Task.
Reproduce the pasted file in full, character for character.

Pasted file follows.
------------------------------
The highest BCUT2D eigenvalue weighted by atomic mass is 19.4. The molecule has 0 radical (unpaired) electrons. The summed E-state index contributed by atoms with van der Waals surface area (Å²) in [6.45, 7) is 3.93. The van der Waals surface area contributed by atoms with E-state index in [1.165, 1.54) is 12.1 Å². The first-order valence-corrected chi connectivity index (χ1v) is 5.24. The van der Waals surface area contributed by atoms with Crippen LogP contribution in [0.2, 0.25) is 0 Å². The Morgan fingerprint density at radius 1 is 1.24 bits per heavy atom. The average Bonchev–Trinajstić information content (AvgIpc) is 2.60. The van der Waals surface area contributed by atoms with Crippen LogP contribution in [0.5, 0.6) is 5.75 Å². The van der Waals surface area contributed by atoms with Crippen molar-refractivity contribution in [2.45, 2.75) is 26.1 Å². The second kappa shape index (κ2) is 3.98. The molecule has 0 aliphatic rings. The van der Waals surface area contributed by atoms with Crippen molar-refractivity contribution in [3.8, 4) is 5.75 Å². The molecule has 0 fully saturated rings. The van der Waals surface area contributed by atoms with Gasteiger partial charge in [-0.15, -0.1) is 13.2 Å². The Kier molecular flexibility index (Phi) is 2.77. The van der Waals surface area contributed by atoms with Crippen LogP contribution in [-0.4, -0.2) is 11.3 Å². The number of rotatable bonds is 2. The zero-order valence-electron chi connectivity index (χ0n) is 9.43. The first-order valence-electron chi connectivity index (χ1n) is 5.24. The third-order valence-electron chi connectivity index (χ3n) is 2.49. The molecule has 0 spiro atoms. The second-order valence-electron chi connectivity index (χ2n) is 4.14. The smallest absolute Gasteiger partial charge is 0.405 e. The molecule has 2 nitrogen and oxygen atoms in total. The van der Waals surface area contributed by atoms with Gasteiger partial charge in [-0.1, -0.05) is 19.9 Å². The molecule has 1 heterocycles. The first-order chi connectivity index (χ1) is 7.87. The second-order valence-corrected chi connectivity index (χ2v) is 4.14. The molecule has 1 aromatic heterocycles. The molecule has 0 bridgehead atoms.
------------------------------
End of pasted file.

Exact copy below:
The highest BCUT2D eigenvalue weighted by atomic mass is 19.4. The molecule has 0 radical (unpaired) electrons. The summed E-state index contributed by atoms with van der Waals surface area (Å²) in [6.45, 7) is 3.93. The van der Waals surface area contributed by atoms with E-state index in [1.165, 1.54) is 12.1 Å². The first-order valence-corrected chi connectivity index (χ1v) is 5.24. The van der Waals surface area contributed by atoms with Crippen LogP contribution in [0.2, 0.25) is 0 Å². The Morgan fingerprint density at radius 1 is 1.24 bits per heavy atom. The average Bonchev–Trinajstić information content (AvgIpc) is 2.60. The van der Waals surface area contributed by atoms with Crippen LogP contribution in [0.5, 0.6) is 5.75 Å². The van der Waals surface area contributed by atoms with Crippen molar-refractivity contribution in [2.45, 2.75) is 26.1 Å². The second kappa shape index (κ2) is 3.98. The molecule has 0 aliphatic rings. The van der Waals surface area contributed by atoms with Crippen molar-refractivity contribution in [3.8, 4) is 5.75 Å². The molecule has 0 fully saturated rings. The van der Waals surface area contributed by atoms with Gasteiger partial charge in [-0.15, -0.1) is 13.2 Å². The Kier molecular flexibility index (Phi) is 2.77. The van der Waals surface area contributed by atoms with Crippen LogP contribution in [-0.4, -0.2) is 11.3 Å². The number of rotatable bonds is 2. The zero-order valence-electron chi connectivity index (χ0n) is 9.43. The first-order valence-electron chi connectivity index (χ1n) is 5.24. The third-order valence-electron chi connectivity index (χ3n) is 2.49. The molecule has 0 spiro atoms. The second-order valence-electron chi connectivity index (χ2n) is 4.14. The smallest absolute Gasteiger partial charge is 0.405 e. The molecule has 2 nitrogen and oxygen atoms in total. The van der Waals surface area contributed by atoms with Gasteiger partial charge in [-0.1, -0.05) is 19.9 Å². The molecule has 1 heterocycles. The first-order chi connectivity index (χ1) is 7.87. The second-order valence-corrected chi connectivity index (χ2v) is 4.14. The molecule has 1 aromatic heterocycles. The molecule has 0 bridgehead atoms.